Over 2,000 students have come to Connecticut from Puerto Rico since Hurricane Maria. Many of them have settled in Connecticut's biggest cities, and their arrival has highlighted the need for more teachers who speak Spanish and who are certified to teach English language learners, or ELLs.

Frankie Graziano / Connecticut Public Radio

An investigation has found that seven former faculty members at the Hotchkiss School in Lakeville sexually abused students over a 23-year period.

Connecticut teachers are among the most prepared in the country to teach children how to read, according to a new report by the National Council on Teacher Quality.

Reading is considered the foundation of all other learning, so it stands to reason that teaching children how to read is also a big deal.

CHION WOLF / CONNECTICUT PUBLIC RADIO

Layoff notices went out Wednesday to 37 New Haven school staff members in the face of a budget deficit.

Most of the pink slips went to guidance counselors. Also laid off were several classroom teachers, library media specialists, and physical education teachers.

The New Haven Board of Education says it will direct the superintendent to reverse the layoff of hundreds of part-time employees, which was announced last week in an effort to cover a budget deficit.

WNPR/David DesRoches

The state Department of Education has voted to consider closing a charter school in Willimantic, after the department found several problems with how the school has been managed. 

"I'm 54 years old and my paycheck is $1,980 [a month]. I can't afford f****** health insurance."

jasastyle/iStock / Thinkstock

Teachers from across Connecticut convened at the state Capitol on Friday, asking lawmakers to not increase their pension obligations. Teachers call it the "teacher tax,” and they said it’s asking them to fix a system broken by years of under-funding by the state.

"Why have you become, people say, the most hated Cabinet secretary?" Lesley Stahl asked Education Secretary Betsy DeVos in a 60 Minutes interview that is drawing lots of attention.

"I'm not so sure how exactly that happened," DeVos responded in the interview, which aired Sunday night on CBS.

Pixabay / Creative Commons

Connecticut has spent over $50 million helping schools beef up security since 2013. Some of that money -- $3.2 million -- has gone to private schools, which are reimbursed at a higher rate than many public schools.

It’s a simple plan: Run. Hide. Fight.

That's what the Department of Homeland Security advises people to do when there’s an active shooter. Police departments also use this method when training school employees, students, and increasingly, aspiring teachers.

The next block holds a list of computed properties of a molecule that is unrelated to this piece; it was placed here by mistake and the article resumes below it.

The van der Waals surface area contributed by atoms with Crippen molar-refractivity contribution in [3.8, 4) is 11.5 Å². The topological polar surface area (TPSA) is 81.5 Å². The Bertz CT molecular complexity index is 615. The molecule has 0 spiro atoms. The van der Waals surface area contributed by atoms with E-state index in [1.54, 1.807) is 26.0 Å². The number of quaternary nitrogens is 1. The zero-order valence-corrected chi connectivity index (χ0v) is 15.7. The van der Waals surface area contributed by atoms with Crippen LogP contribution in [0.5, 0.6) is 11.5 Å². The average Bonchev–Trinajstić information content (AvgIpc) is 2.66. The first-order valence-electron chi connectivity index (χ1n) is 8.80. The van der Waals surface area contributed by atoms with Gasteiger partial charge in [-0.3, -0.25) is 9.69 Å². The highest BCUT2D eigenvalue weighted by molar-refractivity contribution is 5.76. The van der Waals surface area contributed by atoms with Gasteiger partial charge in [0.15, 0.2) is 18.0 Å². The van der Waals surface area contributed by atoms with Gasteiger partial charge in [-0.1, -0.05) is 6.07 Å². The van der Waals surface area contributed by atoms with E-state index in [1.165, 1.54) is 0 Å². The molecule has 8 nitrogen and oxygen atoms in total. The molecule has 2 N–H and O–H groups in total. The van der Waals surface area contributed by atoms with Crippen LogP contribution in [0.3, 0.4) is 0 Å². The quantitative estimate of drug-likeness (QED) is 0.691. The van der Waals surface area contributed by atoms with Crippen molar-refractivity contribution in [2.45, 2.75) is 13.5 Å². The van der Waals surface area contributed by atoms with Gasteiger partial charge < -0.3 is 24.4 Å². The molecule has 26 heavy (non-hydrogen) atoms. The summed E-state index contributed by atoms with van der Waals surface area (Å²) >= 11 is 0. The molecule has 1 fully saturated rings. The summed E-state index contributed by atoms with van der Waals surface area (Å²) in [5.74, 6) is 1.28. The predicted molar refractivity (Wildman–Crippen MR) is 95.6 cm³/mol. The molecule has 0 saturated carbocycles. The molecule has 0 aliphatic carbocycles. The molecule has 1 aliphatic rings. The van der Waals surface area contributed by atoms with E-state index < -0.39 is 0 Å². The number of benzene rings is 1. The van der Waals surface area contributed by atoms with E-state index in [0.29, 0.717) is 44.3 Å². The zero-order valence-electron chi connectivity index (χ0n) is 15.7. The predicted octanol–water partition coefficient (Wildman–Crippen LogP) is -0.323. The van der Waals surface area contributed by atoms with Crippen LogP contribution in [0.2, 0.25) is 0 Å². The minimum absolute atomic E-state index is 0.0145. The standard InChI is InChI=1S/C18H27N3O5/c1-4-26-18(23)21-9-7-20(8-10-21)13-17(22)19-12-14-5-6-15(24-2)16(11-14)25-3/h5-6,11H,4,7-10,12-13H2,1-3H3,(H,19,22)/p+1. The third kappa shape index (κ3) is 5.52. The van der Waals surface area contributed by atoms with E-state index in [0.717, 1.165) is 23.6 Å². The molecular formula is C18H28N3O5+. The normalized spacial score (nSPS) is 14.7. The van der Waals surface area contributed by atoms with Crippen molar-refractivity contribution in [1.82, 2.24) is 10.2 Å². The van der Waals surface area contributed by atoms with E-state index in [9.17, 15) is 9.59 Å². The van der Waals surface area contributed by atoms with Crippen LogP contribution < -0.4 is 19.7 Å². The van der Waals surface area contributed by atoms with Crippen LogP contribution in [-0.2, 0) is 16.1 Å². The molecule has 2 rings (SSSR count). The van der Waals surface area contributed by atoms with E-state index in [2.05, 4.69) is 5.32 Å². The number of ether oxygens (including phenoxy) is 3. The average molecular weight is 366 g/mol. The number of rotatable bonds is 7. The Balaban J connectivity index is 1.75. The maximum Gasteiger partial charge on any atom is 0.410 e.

Alberto G./flickr creative commons

Connecticut schools performed about the same as they did last year on the state's accountability system. 

Jim Finley - Principal consultant to the Connecticut Coalition for Justice in Education Funding (CCJEF).
Chion Wolf / WNPR

A recent Connecticut Supreme Court decision found that the legislature, not the court, is responsible for decisions around funding the state's public schools. But that sparked a debate between an advocate and a lawmaker over where the responsibility actually lays.

Chion Wolf / WNPR

Brian Dunnigan is a web designer and co-founder of the Hawthorn Watch Co. in Vernon, Connecticut.

Coming up, we discuss the inspiration behind his business and talk about Connecticut’s role in manufacturing the hands of time.

But first: mastering the skills of traditional craftsmen.

We hear how an exhibit at the Connecticut Historical Society celebrates the bond between artists and their apprentices.

Justin Brockie / Creative Commons

Across New England, freezing temps and blizzard conditions marked an unforgiving start to 2018.

This hour, we consider the factors underlying this extreme winter weather -- including the role of global climate change. 

Creative Commons

Connecticut is among the worst states in the country when it comes to being financially literate, according to a recent report by Champlain College.

WNPR/David DesRoches

Justin Rosa wasn't doing so great when he first moved to Connecticut from Florida in eighth grade.

"That process alone was very difficult, losing all my friends, having to start over, it was such a hard time for me,” he said. “I was very depressed." 

The once-outgoing kid began to retreat into his own head. And that's when the thoughts began.

"To be alone was such a…  a scary point in my life,” he said. “I thought that I would have committed suicide. And it wasn't until the Choose Love Foundation that everything changed."

David DesRoches / WNPR


On a cold December morning, fifth-grade teams at Simpson-Waverly School in Hartford are making skyscrapers.